Where I have plac'd Five Hundred Pounds,
The Product of my Pasture Ground,
And must make hast, so to dispose it,
That Bankrupts, may not sink, or lose it.

Jack. Tom:Now's the time!-----------
Tom. ------------------It is, be silent;
Jack. But I may beg the Fates to smile on't
Aside over

Tom. You're for the city, Sir too late,
They've long e're this, barr'd ev'ry Gate,
And are each Lane, and Passage guarding,
As safe, as if they fear'd Bombarding:
Let me, this Night, your Presence borrow?

Ply. The Money must be paid to morrow,
'Twixt Eight, and Nine, it is appointed.

Tom. You are not with their Ways acquainted,
They'll make you wait till Twelve, or one,
Before this Business can be done;
And, you're not well, yet, of your Journey,
Give me your Letter of Attorney,
I'll take the Drudgery of staying,
And when 'tis ready for conveying,
Dispatch my Man, to give you warning,
Who may til then, sleep out the Morning;
Come, own the Truth, did not my Lady
Cry, be as careful Dear, as may be,
And, with her kind, controwling Powers,
Engage you to observe good Hours?
Then, since to night, you have transgress'd,
You must to morrow, take your rest,
Here's Pen, and Paper: -----------------

Jack. ----------------Keep him waking,
Kind Fortune, and his Hand from shaking.

Ply. There, 'tis perform'd, now I'll to Bed, Sir.

Tom. You have an able Hand, and Head Sir,
No Secretary e'er was quicker.

Ply. I do best still in my Liquor.

Jack. Waiter, a Coach! the Knight is winking,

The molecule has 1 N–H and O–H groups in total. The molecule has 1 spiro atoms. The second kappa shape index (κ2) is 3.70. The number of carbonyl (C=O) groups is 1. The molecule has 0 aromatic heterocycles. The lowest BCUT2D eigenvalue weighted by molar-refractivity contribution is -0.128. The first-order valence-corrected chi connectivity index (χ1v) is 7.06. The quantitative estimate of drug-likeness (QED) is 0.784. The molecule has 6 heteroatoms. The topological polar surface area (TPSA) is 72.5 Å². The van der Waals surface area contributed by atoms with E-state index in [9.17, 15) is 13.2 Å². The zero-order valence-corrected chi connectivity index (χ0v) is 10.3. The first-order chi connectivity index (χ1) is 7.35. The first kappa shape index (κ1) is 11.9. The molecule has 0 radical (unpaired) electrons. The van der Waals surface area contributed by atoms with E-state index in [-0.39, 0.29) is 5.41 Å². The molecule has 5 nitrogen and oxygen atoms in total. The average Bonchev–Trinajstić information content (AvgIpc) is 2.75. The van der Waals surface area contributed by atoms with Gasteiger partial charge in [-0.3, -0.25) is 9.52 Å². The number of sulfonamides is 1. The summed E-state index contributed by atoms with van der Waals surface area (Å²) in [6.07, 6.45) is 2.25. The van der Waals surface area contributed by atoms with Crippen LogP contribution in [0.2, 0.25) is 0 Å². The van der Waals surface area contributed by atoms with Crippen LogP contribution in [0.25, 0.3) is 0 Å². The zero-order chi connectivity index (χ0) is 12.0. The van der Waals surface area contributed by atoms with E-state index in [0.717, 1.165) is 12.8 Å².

He'll wake, instructed in Free-thinking.

Tom. Why, if he thoroughly has learnt it,
The summ is large, but we have earn'd it.
For he'll so fast his stock be raising,
Beyond the ways, of Plough and Grazing,
That he'll have Cause to bless the Minute,
And those, who did inform him in it;
Mean while, towards Holland I'll be jogging
. Jack. So you had need for fear of dogging,
Or being with that Toledo haunted,
Nay, prethee Thomas, be not daunted!

Tom. Not daunted, when you talk of Murder,
What if in this we went no further.

Jack. Not any thing, wou'd them, come of it,
And the Attempt, without the Profit,
Wou'd wrong the Judgment of Free-thinkers.

Tom. Great Wits, from Dangers have been Shrinkers,
Therefore 'tis fix'd, I'll not pursue it,
Take you the Note, and boldly do it.
Who domineer, 'till shunn'd, and dreaded,
As if a Legion you had headed;
Then, sure you're Valiant at the bottom?

Jack. I'll share the Pounds, when you have got 'em.
But all Free-thinkers in the Nation,
Know our first Rule's Self-preservation,
For once our Life cut short below,
(Although we seem to brave it so)
You guess Friend Tom where next we go.


*Religious awe, so miscall'ed by Free-Thinkers
**Their Modern Arguments
***Piece taken out of Camilla
****Mr.Cibber's Epilogue
+Mr.Eastcourt's Opera, intermix'd with the Rehearsal
*****Letter of Enthusiasm, against which this Poem is chiefly
levell'd, and was compos'd (tho' till now neglected to be Publish'd)
immediately upon the coming out of that Pamphlet.
******Viz., Out of Fashion

Comment: 'Great Wits, from Dangers have been Shrinkers' is an ironic play on a famous line by Dryden,